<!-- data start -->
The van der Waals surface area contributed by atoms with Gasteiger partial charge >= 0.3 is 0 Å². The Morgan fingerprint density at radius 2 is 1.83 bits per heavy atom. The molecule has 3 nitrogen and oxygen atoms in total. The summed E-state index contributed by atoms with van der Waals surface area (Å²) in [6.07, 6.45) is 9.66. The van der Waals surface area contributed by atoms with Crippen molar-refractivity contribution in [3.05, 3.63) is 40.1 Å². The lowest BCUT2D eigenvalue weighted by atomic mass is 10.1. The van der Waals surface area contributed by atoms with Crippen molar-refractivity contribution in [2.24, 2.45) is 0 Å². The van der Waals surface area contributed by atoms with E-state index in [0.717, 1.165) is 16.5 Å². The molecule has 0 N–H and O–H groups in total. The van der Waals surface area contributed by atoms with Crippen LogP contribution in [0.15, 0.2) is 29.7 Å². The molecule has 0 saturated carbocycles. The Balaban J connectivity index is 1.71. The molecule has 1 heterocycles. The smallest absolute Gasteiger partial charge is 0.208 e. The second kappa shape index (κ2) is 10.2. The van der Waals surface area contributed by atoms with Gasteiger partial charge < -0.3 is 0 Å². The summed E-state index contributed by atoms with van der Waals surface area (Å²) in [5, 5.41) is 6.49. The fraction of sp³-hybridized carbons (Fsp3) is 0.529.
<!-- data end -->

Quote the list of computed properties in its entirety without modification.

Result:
The van der Waals surface area contributed by atoms with Gasteiger partial charge >= 0.3 is 0 Å². The Morgan fingerprint density at radius 2 is 1.83 bits per heavy atom. The molecule has 3 nitrogen and oxygen atoms in total. The summed E-state index contributed by atoms with van der Waals surface area (Å²) in [6.07, 6.45) is 9.66. The van der Waals surface area contributed by atoms with Crippen molar-refractivity contribution in [3.05, 3.63) is 40.1 Å². The lowest BCUT2D eigenvalue weighted by atomic mass is 10.1. The van der Waals surface area contributed by atoms with Crippen molar-refractivity contribution in [2.24, 2.45) is 0 Å². The van der Waals surface area contributed by atoms with E-state index in [0.717, 1.165) is 16.5 Å². The molecule has 0 N–H and O–H groups in total. The van der Waals surface area contributed by atoms with Crippen LogP contribution in [0.15, 0.2) is 29.7 Å². The molecule has 0 saturated carbocycles. The Balaban J connectivity index is 1.71. The molecule has 1 heterocycles. The smallest absolute Gasteiger partial charge is 0.208 e. The second kappa shape index (κ2) is 10.2. The van der Waals surface area contributed by atoms with Gasteiger partial charge < -0.3 is 0 Å². The summed E-state index contributed by atoms with van der Waals surface area (Å²) in [5, 5.41) is 6.49. The fraction of sp³-hybridized carbons (Fsp3) is 0.529.